Will travel for wine? Arizona entered the wine business back in the 1970s and created a wine culture today that honors the agricultural bounty of the state’s high deserts and the dedication of the people who tend the vines at more than 30 wineries in Arizona. Tasting rooms have elevated Arizona’s wine reputation even in areas far removed from the vineyards. Restaurants and bars statewide, in small towns and big cities, have added the flavors of Arizona to their menus. Wherever your travels take you, cheers to Arizona.
Arizona’s diversity shines through in its people, its experiences and even its landscapes — a choice few of which present the perfect conditions for growing grapes.
With climate and soil conditions comparable to wine regions in California and Argentina, Arizona’s southern high deserts made the state a major player in international wine circles. Willcox and Sonoita are the most prolific Arizona wine regions, with their vast valley farmlands producing nearly three quarters of the state’s grapes to produce award-winning Sauvignon Blanc, Cabernet Sauvignon, Malbec and Merlot varietals.
Sonoita was the first location in Arizona to be designated as an American Viticultural Area. Willcox followed and the Verde Valley recently joined the trio. See the handiwork of passionate growers and makers at the tasting rooms in Sonoita and Willcox during your wine country tour of Southern Arizona.
The neighboring cities of Cottonwood, Clarkdale, Jerome, Cornville, Camp Verde and Sedona have created a vibrant wine culture in central Arizona. The Verde Valley’s climate has much in common with Mediterranean wine growing regions. Volcanic soils, mild winters and summers with hot days and cool nights produce grapes with thick skins, dark colors and big flavors.
Tasting rooms transformed Old Town Cottonwood from a sleepy historic main street into a bustling collection of shops and eateries that attract visitors year-round. Wineries in Cornville and Sedona set up their tasting rooms along the banks of beautiful Oak Creek, and even rugged Jerome and Camp Verde show their softer side with fine wine pairings at area eateries. Plus, wine growing is literally part of the curriculum at Yavapai College, where its Southwest Wine Center operates a student-run estate vineyard that offers vine-to-bottle education.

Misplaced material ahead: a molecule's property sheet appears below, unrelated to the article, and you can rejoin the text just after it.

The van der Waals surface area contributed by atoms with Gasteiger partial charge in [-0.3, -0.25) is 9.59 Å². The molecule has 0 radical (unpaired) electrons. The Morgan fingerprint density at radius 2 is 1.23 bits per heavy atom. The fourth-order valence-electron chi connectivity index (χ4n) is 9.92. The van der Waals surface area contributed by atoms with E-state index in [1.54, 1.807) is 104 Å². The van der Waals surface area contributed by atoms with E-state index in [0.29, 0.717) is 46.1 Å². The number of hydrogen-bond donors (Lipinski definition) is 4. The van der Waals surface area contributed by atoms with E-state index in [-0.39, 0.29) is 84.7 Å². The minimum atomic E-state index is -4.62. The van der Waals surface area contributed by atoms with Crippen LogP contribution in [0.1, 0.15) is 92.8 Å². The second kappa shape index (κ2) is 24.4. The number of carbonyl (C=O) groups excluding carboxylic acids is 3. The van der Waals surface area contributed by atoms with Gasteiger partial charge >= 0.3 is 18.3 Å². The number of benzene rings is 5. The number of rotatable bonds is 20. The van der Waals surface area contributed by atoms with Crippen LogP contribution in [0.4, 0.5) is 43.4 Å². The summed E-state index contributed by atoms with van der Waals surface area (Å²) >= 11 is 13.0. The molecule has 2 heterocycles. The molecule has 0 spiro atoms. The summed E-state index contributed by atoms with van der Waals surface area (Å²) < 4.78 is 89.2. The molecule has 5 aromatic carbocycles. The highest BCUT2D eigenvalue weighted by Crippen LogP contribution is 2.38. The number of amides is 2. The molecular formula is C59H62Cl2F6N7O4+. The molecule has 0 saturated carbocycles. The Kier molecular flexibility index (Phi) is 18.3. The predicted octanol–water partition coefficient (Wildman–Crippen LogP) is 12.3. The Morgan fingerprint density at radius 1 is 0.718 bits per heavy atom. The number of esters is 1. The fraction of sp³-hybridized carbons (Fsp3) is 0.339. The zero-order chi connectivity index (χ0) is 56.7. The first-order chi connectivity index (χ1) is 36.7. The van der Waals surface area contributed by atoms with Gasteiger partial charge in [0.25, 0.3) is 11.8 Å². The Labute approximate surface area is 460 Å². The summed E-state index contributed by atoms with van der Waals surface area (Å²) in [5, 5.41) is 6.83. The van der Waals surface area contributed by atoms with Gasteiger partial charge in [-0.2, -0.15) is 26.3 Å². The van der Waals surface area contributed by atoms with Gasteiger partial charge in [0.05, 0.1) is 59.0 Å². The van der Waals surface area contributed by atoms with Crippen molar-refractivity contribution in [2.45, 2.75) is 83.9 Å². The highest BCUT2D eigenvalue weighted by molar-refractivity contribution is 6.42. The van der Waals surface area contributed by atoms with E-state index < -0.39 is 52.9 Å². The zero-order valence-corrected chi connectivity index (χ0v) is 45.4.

Plan your trip and download our Arizona Wine brochure, Savoring Arizona, and get started exploring the state's burgeoning wine regions.
Arizona boasts more than 120 wineries and tasting rooms across the state. Get started on our interactive tour of Arizona wine country with this mobile passport and earn prizes along the way.Find out more
From cactus to canyons, pine forests to sky islands, Arizona's parks and monuments feature a wide array of scenery, history, and activities for all ages.
Experiencing Arizona's outdoors is a highlight for many travelers to the Grand Canyon State, and for good reason.
Northern Arizona draws guests to its pines and plateaus, while Central Arizona shows off with its red rocks and the lush Verde Valley. Not to be outdone, Southern Arizona greets guests with saguaro-filled landscapes and stunning rock formations above and below ground, and Western Arizona offers some of the best water sports and beaches (yes, beaches) in the state. Rounding out the list, Eastern Arizona sports a little bit of everything, from green forests to petrified wood and petroglyphs.
When viewing the maps below, be sure to check each park's website to confirm fees, hours and available services. Some offer services such as a visitors center and bathrooms, while others are in a more remote backcountry and are best traveled by the well-prepared.
Lastly, take note if you're traveling to parks and areas on tribal lands as you likely will need an additional permit or local guide to enter.Find out more
A recreationist's paradise, Arizona has parks galore, from iconic cacti-studded landscapes to sandstone canyon walls, thick pine-tree forests to the Sky Islands of southern Arizona. No matter the landscape you want to explore, there is an adventure awaiting you at one of our parks.
Explore now with the Arizona Parks Passport and interactive map.When you visit and check-in, you're automatically entered to win an amazing prize from the Arizona Office of Tourism.
At nearly 100 years old Route 66—the Main Street of America—evokes memories of roadside attractions, rock on the radio, and road trips with the family where the journey was as much fun as the destination.
In Arizona remains the longest stretch of the original Route 66 in the U.S., where you’ll find a wigwam-shaped motel, a petrified forest, kitschy shops, a street corner dedicated to an Eagles song, and so much more. Now, it’s your turn to visit these and other unique landmarks with the Route 66 Check-in Challenge Passport and interactive map.
As you visit each location, be sure to check in and be automatically entered to win cool prizes from the Arizona Office of Tourism and the Historic Route 66 Association of Arizona. Every check-in counts as an entry, so the more places you explore the better your opportunity to win:Route 66 Passport